“They named the child Rory, because the firstborn of every generation was always a Rory, and had been since the first of that name had cut his way through the cursed briars on the homeworld and saved the kingdom of Thorne–and, incidentally, the princess–from the consequences of poor manners.”

In this case, it was the combination of its length and a failed attempt at nonchalant humor that just turned me off. Well, that and the tone of the thing, which portended nothing short of hundreds of pages of unnecessary detail, generic character, and lazy meanderings of plot. At least in that, I was not disappointed.
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Review

This Is How You Lose the Time War

Posted: April 17, 2020 by Jane Funk in Books We Like Meta: Amal El Mohtar, Max Gladstone, Science Fiction
This Is How You Lose the Time War

I think if you looked at the Venn Diagram of books that we here at Elitist Reviews are likely to enjoy, THIS IS HOW YOU LOSE THE TIME WAR falls smack dab in the “Very Likely” section. We’ve enjoyed both El Mohtar’s (EBR Search) and Gladstone’s (EBR Archive) work previously, and I’ve developed a real love of the novella (as witnessed here or here). And THEN you tell me it’s epistolary? With time travel? And a queer love story? Sign me up.
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Review

Wool

Wool

Living on the surface has become life-threatening, and as a result humanity has retreated to underground. We open WOOL with Sheriff Holston, the law for the silo and the underground city that lives there.

But the silo’s population is strictly controlled. Couples aren’t allowed to even try to have a child without permission unless they win a lottery placement that gives them a chance at a year of trying. They only have a chance at this lottery when another inhabitant dies of old age, accident–or by cleaning.
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Review

Dark Orbit

Posted: March 20, 2020 by Writer Dan in Books We Like Meta: Carolyn Ives Gilman, Science Fiction
Dark Orbit

Despite my constant frustrations with the Science Fiction genre, I keep finding myself pulled back into its orbit. I can’t help but love all of the things that make great Science Fiction great. I tried to start this one a number of times, and just wasn’t ever able to get into it. But, instead of passing on it altogether, I’d stick it back in the TBR pile for another chance. I even tried to listen to the audiobook but bailed on that pretty quickly because I felt like I seemed to be missing a lot of the story. And then, as I did once long ago with Memories of Ice (EBR Archive), I decided to just push through and do it. Feels good to be on this side of the divide. Only took me five years to get here…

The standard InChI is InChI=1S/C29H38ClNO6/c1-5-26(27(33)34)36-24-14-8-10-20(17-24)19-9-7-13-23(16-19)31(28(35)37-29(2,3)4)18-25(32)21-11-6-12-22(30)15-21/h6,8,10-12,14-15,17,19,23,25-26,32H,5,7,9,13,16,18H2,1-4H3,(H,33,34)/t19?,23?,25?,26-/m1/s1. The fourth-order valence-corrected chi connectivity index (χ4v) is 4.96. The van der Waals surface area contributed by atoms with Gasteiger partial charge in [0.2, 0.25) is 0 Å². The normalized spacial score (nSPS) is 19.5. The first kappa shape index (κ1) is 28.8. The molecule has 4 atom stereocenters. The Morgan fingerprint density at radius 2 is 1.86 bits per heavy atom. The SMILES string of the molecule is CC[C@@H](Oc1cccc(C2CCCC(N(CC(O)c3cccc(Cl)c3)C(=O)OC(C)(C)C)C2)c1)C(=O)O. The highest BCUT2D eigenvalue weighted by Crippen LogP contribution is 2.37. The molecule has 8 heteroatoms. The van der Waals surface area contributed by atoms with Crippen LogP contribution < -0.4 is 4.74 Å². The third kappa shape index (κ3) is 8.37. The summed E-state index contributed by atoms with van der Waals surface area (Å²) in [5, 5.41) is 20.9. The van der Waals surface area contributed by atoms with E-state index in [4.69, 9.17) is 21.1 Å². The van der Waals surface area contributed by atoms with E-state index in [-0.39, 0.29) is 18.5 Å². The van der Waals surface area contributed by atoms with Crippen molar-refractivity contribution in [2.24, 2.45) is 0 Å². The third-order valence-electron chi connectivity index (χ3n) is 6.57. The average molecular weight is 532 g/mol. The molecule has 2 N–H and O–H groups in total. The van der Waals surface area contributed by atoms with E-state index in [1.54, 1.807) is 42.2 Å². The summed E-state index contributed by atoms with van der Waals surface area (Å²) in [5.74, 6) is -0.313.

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Review

Neuromancer

Neuromancer

While putting together our Best Science Fiction Books page (EBR Archive) I realized that we didn’t have a review up for this book, and decided that I had better put one together. It had been long enough since I’d first read it that I decided to ingest it again. You know, it’s really nice to be able to read a book for a second time (especially after a long while has passed) and find out that you enjoyed the story just as well that time around. I think it says something important about that story. I remember doing that for the main sequence of the DragonLance books by Margaret Weiss and Tracy Hickman (Amazon), which I absolutely loved as a kid. Good stuff.
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Review

Buzz Kill

Posted: February 21, 2020 by Jane Funk in Books that are Mediocre Meta: David Sosnowski, Science Fiction
Buzz Kill

BUZZ KILL (Amazon) is a narrative journey without a destination. The journey itself is interesting as author David Sosnowski explores the ramifications of social media; hacking; AI; a networked world, and the unregulated power of corporations to pursue projects for profit. Pandora and George, the two POV characters, are sympathetic. But a weak final third of the novel leaves readers with too many loose character threads and an abrupt conclusion that significantly weakens the narrative.